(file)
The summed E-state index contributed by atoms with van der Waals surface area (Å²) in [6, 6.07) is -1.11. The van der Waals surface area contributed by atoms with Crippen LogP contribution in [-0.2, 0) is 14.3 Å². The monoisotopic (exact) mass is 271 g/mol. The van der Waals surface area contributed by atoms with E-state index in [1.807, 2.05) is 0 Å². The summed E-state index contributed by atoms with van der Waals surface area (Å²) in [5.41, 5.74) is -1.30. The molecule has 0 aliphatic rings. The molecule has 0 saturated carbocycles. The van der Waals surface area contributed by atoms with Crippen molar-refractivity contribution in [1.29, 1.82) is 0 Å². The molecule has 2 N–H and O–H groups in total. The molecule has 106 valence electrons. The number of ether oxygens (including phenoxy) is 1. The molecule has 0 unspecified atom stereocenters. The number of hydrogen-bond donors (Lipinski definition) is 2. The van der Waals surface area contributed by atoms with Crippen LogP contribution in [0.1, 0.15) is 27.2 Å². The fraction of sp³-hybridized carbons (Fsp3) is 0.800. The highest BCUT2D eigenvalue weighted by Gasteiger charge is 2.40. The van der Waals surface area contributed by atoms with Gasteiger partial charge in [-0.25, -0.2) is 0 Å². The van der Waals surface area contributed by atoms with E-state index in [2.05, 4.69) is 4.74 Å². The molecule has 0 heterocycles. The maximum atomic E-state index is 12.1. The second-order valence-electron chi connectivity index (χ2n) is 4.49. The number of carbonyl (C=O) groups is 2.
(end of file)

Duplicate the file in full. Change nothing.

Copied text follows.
The summed E-state index contributed by atoms with van der Waals surface area (Å²) in [6, 6.07) is -1.11. The van der Waals surface area contributed by atoms with Crippen LogP contribution in [-0.2, 0) is 14.3 Å². The monoisotopic (exact) mass is 271 g/mol. The van der Waals surface area contributed by atoms with E-state index in [1.807, 2.05) is 0 Å². The summed E-state index contributed by atoms with van der Waals surface area (Å²) in [5.41, 5.74) is -1.30. The molecule has 0 aliphatic rings. The molecule has 0 saturated carbocycles. The van der Waals surface area contributed by atoms with Crippen molar-refractivity contribution in [1.29, 1.82) is 0 Å². The molecule has 2 N–H and O–H groups in total. The molecule has 106 valence electrons. The number of ether oxygens (including phenoxy) is 1. The molecule has 0 unspecified atom stereocenters. The number of hydrogen-bond donors (Lipinski definition) is 2. The van der Waals surface area contributed by atoms with Crippen LogP contribution in [0.1, 0.15) is 27.2 Å². The fraction of sp³-hybridized carbons (Fsp3) is 0.800. The highest BCUT2D eigenvalue weighted by Gasteiger charge is 2.40. The van der Waals surface area contributed by atoms with Gasteiger partial charge in [-0.25, -0.2) is 0 Å². The van der Waals surface area contributed by atoms with E-state index in [2.05, 4.69) is 4.74 Å². The molecule has 0 heterocycles. The maximum atomic E-state index is 12.1. The second-order valence-electron chi connectivity index (χ2n) is 4.49. The number of carbonyl (C=O) groups is 2.